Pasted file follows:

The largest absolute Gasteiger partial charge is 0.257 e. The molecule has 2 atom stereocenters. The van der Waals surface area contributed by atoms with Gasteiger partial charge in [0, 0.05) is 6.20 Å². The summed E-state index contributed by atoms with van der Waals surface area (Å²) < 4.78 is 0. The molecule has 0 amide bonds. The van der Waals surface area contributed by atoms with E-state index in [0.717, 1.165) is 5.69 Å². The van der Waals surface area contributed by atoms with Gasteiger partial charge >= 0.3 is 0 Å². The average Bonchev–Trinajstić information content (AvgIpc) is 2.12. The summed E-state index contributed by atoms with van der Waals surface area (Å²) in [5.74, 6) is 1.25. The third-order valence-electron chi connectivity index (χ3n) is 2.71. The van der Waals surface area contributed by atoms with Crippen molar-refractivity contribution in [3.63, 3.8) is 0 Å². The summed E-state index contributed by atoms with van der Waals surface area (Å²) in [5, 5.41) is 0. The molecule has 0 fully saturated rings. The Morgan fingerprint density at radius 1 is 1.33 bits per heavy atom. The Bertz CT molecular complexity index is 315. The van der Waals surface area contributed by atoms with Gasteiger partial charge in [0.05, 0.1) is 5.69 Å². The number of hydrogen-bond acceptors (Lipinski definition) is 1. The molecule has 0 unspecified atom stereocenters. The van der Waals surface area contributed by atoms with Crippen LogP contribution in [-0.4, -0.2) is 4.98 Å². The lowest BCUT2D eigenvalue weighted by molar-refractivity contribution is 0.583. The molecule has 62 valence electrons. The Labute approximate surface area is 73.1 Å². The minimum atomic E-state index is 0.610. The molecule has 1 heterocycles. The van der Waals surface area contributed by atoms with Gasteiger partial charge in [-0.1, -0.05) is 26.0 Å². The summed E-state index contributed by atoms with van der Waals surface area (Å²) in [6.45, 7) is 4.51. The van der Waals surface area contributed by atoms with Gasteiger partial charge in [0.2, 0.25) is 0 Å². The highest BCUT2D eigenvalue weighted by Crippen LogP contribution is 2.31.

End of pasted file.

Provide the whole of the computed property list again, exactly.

The largest absolute Gasteiger partial charge is 0.257 e. The molecule has 2 atom stereocenters. The van der Waals surface area contributed by atoms with Gasteiger partial charge in [0, 0.05) is 6.20 Å². The summed E-state index contributed by atoms with van der Waals surface area (Å²) < 4.78 is 0. The molecule has 0 amide bonds. The van der Waals surface area contributed by atoms with E-state index in [0.717, 1.165) is 5.69 Å². The van der Waals surface area contributed by atoms with Gasteiger partial charge >= 0.3 is 0 Å². The average Bonchev–Trinajstić information content (AvgIpc) is 2.12. The summed E-state index contributed by atoms with van der Waals surface area (Å²) in [5.74, 6) is 1.25. The third-order valence-electron chi connectivity index (χ3n) is 2.71. The van der Waals surface area contributed by atoms with Crippen molar-refractivity contribution in [3.63, 3.8) is 0 Å². The summed E-state index contributed by atoms with van der Waals surface area (Å²) in [5, 5.41) is 0. The molecule has 0 fully saturated rings. The Morgan fingerprint density at radius 1 is 1.33 bits per heavy atom. The Bertz CT molecular complexity index is 315. The van der Waals surface area contributed by atoms with Gasteiger partial charge in [0.05, 0.1) is 5.69 Å². The number of hydrogen-bond acceptors (Lipinski definition) is 1. The molecule has 0 unspecified atom stereocenters. The van der Waals surface area contributed by atoms with Crippen LogP contribution in [-0.4, -0.2) is 4.98 Å². The lowest BCUT2D eigenvalue weighted by molar-refractivity contribution is 0.583. The molecule has 62 valence electrons. The Labute approximate surface area is 73.1 Å². The minimum atomic E-state index is 0.610. The molecule has 1 heterocycles. The van der Waals surface area contributed by atoms with Gasteiger partial charge in [-0.1, -0.05) is 26.0 Å². The summed E-state index contributed by atoms with van der Waals surface area (Å²) in [6.45, 7) is 4.51. The van der Waals surface area contributed by atoms with Gasteiger partial charge in [0.2, 0.25) is 0 Å². The highest BCUT2D eigenvalue weighted by Crippen LogP contribution is 2.31.